Paragraph 4(b) of the ICANN Policy states that any of the following circumstances, in particular but without limitation, shall be evidence of the registration and use of a domain name in bad faith:
(i) circumstances indicating that the Respondent has registered or has acquired the contested domain name primarily for the purpose of selling, renting or otherwise transferring the domain name registration to the Complainant who is the owner of the trademark or service mark or to a competitor of that Complainant, for valuable consideration in excess of the Respondent’s documented out-of-pocket costs directly related to the contested domain name; or
(ii) the Respondent has registered the contested domain name in order to prevent the owner of the trademark or service mark from reflecting the mark in a corresponding domain name, provided that the Respondent has engaged in a pattern of such conduct; or
(iii) the Respondent has registered the domain name primarily for the purpose of disrupting the business of a competitor; or
(iv) by using the domain name, the Respondent has intentionally attempted to attract, for commercial gain, Internet users to the Respondent’s web site or other on-line location, by creating a likelihood of confusion with the Complainant’s mark as to the source, sponsorship, affiliation, or endorsement of the Respondent’s web site or location or of a product or service on the Respondent’s web site or location.
There are a number of emails between the Complainant (and the Complainant’s representatives) and Mr. Zeke Zavier, the administrative, technical and zone and billing contact for the Respondent. In summary, these emails show that the Complainant first contacted the Respondent in February 2001, objecting to the registration of the contested domain names. The Respondent did not initiate contact with the Complainant offering to sell the contested domain names.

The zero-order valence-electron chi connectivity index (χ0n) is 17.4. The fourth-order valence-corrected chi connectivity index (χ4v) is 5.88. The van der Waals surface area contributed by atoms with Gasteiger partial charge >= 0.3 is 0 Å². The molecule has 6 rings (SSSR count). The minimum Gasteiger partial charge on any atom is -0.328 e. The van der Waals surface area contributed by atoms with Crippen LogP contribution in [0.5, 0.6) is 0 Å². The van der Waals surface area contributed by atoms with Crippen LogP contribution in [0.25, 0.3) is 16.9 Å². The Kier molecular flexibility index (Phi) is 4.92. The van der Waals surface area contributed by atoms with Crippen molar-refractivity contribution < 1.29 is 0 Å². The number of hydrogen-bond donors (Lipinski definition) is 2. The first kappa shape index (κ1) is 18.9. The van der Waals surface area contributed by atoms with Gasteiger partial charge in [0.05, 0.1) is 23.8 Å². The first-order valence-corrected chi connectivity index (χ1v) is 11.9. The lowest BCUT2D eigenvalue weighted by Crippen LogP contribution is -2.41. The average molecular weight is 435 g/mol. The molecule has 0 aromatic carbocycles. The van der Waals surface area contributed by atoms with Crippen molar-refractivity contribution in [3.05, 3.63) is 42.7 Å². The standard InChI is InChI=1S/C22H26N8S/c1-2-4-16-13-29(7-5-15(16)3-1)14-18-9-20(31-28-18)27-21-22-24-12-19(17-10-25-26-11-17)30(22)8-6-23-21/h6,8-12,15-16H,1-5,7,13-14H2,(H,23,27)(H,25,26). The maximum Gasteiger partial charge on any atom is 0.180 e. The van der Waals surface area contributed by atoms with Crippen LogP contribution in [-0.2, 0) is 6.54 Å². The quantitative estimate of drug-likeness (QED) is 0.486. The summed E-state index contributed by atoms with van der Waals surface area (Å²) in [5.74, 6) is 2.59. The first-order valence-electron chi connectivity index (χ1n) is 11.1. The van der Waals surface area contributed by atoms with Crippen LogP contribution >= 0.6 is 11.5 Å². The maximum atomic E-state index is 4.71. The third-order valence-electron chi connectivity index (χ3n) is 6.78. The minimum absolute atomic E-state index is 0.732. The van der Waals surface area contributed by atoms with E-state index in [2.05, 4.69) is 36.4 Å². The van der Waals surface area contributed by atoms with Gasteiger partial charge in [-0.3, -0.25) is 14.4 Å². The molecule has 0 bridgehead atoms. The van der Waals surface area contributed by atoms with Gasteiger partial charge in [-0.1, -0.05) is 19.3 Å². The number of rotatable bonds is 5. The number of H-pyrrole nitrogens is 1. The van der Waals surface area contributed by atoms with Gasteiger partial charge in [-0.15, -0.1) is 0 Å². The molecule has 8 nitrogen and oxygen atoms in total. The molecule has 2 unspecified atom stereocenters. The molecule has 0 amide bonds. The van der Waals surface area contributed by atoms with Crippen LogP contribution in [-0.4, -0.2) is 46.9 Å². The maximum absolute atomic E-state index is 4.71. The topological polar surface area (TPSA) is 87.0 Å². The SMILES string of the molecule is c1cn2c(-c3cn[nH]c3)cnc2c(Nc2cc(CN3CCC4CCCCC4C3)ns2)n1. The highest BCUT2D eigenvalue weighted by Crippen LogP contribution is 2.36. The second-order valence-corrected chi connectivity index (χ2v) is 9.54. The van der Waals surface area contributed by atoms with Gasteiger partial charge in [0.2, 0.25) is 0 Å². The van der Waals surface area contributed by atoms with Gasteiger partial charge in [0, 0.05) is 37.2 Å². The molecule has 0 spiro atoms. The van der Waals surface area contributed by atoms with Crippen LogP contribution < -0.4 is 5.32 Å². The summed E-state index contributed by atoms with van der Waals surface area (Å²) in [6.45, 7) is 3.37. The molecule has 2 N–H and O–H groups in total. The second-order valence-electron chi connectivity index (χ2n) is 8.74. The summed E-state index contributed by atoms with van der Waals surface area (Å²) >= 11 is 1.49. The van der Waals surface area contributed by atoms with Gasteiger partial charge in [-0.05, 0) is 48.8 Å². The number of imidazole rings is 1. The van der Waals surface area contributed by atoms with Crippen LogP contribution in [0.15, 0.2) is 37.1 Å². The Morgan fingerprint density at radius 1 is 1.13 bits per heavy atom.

Mr. Zavier responded to this letter by offering to transfer <nasdaqstockmarket.com> and <nasdaqstockexchanges.com> to the Complainant in exchange for a link from web sites located at these domain names to other web sites of the Respondent. The Complainant rejected this. Mr. Zavier’s next offer was that he would transfer the domain names in exchange for a banner advertisement on the <nasdaqstockmarket.com> and <nasdaqstockexchanges.com> sites, for which he would pay $10. The Complainant rejected this. The Complainant submitted that an advertising banner on one of NASDAQ’s web sites would cost well in excess of $10, but provided no evidence of this.
The Panel does not believe there is sufficient evidence to prove that the Respondent registered the contested domain name primarily for the purpose of selling, renting or otherwise transferring them to the Complainant or any of its Competitors. The Respondent’s offers to the Complainant appear to be genuine (although bold) offers to try to settle a dispute. There is no evidence to suggest that the primary purpose of the Respondent registering the contested domain names was to profit from a transfer of these domain names. Therefore the Panel finds that the Complainant has not satisfied paragraph 4(b)(i) of the ICANN Policy.
Nor does the Panel believe that the Respondent registered the domain names for the purpose of disrupting the business of a competitor. The Panel finds that the Complainant has not established the element set out in paragraph 4(b)(iii) of the ICANN Policy.
The Panel finds, based on the submissions of the Respondent, that the Respondent used the contested domain names intentionally to attract, for commercial gain, Internet users to the Respondent’s web sites by creating a likelihood of confusion with the Complainant’s marks as to the source, sponsorship, affiliation, or endorsement of the Respondent’s web sites. As mentioned above, the Respondent stated that it used the domain names for a web site that sold financial books and newsletters, and had links to the Respondent’s other commercial web sites (for example, in relation to selling residential housing, obtaining mortgages and booking travel). If the Respondent’s submissions are correct, the Respondent used the Complainant’s famous trademarks to trade off the reputation of the Complainant. This is bad faith registration and use pursuant to paragraph 4(b)(iv) of the ICANN Policy.